Nanopore

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Schematic of Nanopore Internal Machinery and corresponding current blockade during sequencing

A nanopore is a pore of nanometer size. It may, for example, be created by a pore-forming protein or as a hole in synthetic materials such as silicon or graphene.

When a nanopore is present in an electrically insulating membrane, it can be used as a single-molecule detector. It can be a biological protein channel in a high electrical resistance lipid bilayer, a pore in a solid-state membrane or a hybrid of these – a protein channel set in a synthetic membrane. The detection principle is based on monitoring the ionic current passing through the nanopore as a voltage is applied across the membrane. When the nanopore is of molecular dimensions, passage of molecules (e.g., DNA) cause interruptions of the "open" current level, leading to a "translocation event" signal. The passage of RNA or single-stranded DNA molecules through the membrane-embedded alpha-hemolysin channel (1.5 nm diameter), for example, causes a ~90% blockage of the current (measured at 1 M KCl solution).[1]

It may be considered a Coulter counter for much smaller particles.

Types of Nanopores[edit]

Organic[edit]

  • Nanopores may be formed by pore-forming proteins[2], typically a hollow core passing through a mushroom-shaped protein molecule. Examples of pore-forming proteins are alpha hemolysin, aerolysin, and MspA porin. In typical laboratory nanopore experiments, a single protein nanopore is inserted into a lipid bilayer membrane and single-channel electrophysiology measurements are taken.
  • Larger nanopores can be up to 20 nm in a diameter. These pores allow small molecules like oxygen, glucose and insulin to pass however they prevent large immune system molecules like immunoglobins from passing. As an example, rat pancreatic cells are microencapsulated, they receive nutrients and release insulin through nanopores being totally isolated from their neighboring environment i.e. foreign cells. This knowledge can help to replace nonfunctional islets of Langerhans cells in the pancreas (responsible for producing insulin), by harvested piglet cells. They can be implanted underneath the human skin without the need of immunosuppressants which put diabetic patients at a risk of infection.

Inorganic[edit]

  • Solid-state nanopores are generally made in silicon compound membranes, one of the most common being silicon nitride. The second type of widely used solid-state nanopores are glass nanopores fabricated by laser-assisted pulling of glass capillary.[3] Solid-state nanopores can be manufactured with several techniques including ion-beam sculpting[4] and electron beams.[5]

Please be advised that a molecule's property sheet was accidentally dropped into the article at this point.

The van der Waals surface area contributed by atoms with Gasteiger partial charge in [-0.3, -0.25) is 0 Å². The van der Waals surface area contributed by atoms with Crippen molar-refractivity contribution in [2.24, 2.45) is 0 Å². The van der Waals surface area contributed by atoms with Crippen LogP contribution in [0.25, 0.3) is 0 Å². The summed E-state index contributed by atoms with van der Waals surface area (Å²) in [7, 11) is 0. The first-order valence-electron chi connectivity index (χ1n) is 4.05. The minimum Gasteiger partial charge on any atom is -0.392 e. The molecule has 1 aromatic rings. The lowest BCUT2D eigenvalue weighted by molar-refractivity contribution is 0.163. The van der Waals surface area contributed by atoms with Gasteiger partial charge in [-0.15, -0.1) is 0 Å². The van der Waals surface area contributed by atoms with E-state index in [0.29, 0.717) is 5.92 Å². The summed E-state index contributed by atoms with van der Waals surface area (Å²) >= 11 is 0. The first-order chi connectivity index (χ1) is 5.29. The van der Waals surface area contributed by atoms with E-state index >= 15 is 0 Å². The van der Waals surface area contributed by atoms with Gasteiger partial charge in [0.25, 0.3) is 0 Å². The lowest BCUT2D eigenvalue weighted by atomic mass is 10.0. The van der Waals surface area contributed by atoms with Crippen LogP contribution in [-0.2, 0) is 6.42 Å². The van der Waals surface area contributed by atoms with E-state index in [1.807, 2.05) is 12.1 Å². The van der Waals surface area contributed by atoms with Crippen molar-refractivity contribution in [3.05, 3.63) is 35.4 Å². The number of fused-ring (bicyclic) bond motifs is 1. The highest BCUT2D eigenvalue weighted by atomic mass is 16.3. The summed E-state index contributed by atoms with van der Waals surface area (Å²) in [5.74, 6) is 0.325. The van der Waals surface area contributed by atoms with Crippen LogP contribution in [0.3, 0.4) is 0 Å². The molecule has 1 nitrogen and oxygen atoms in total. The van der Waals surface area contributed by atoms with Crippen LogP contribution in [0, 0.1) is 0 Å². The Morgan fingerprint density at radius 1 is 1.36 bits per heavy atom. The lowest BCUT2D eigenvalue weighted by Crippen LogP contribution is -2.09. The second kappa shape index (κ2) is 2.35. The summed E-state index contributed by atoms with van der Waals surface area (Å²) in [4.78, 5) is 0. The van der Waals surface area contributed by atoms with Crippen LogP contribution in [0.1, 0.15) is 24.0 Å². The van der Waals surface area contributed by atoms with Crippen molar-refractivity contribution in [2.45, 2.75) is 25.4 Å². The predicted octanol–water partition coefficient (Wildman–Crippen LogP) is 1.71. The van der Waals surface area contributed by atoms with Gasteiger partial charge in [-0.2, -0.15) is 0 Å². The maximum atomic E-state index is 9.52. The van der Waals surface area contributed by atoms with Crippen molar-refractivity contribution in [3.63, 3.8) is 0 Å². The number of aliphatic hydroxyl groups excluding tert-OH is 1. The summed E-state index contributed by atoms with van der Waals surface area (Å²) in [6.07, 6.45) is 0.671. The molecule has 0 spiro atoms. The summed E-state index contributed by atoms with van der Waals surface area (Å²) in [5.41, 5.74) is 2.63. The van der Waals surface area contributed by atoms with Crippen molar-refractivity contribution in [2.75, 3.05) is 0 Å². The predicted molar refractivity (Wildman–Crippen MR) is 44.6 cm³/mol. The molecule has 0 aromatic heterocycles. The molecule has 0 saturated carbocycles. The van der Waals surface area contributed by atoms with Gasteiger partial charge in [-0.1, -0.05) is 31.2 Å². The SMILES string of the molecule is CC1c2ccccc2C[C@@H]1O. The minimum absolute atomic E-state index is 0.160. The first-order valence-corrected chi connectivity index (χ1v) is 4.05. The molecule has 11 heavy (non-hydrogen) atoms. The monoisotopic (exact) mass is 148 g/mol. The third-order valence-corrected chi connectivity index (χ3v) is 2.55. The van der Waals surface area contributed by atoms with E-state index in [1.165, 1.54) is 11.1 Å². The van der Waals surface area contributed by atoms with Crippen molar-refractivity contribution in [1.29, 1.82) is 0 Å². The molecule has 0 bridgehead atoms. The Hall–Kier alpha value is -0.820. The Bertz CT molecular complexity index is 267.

• More recently, the use of graphene[6] as a material for solid-state nanopore sensing has been explored. Another example of solid-state nanopores is a box-shaped graphene (BSG) nanostructure.[7] The BSG nanostructure is a multilayer system of parallel hollow nanochannels located along the surface and having quadrangular cross-section. The thickness of the channel walls is approximately equal to 1 nm. The typical width of channel facets makes about 25 nm.
  • Size-tunable elastomeric nanopores have been fabricated, allowing accurate measurement of nanoparticles as they occlude the flow of ionic current. This measurement methodology can be used to measure a wide range of particle types. In contrast to the limitations of solid-state pores, they allow for the optimisation of the resistance pulse magnitude relative to the background current by matching the pore-size closely to the particle-size. As detection occurs on a particle by particle basis, the true average and polydispersity distribution can be determined.[8][9] Using this principle, the world's only commercial tunable nanopore-based particle detection system has been developed by Izon Science Ltd. The box-shaped graphene (BSG) nanostructure can be used as a basis for building devices with changeable pore sizes[7].

Nanopore based sequencing[edit]

The observation that a passing strand of DNA containing different bases corresponds with shifts in current values has led to the development of nanopore sequencing[10] Nanopore sequencing can occur with bacterial nanopores as mentioned in the above section as well as with the Nanopore sequencing device(s) created by Oxford Nanopore Technologies.

Monomer identification[edit]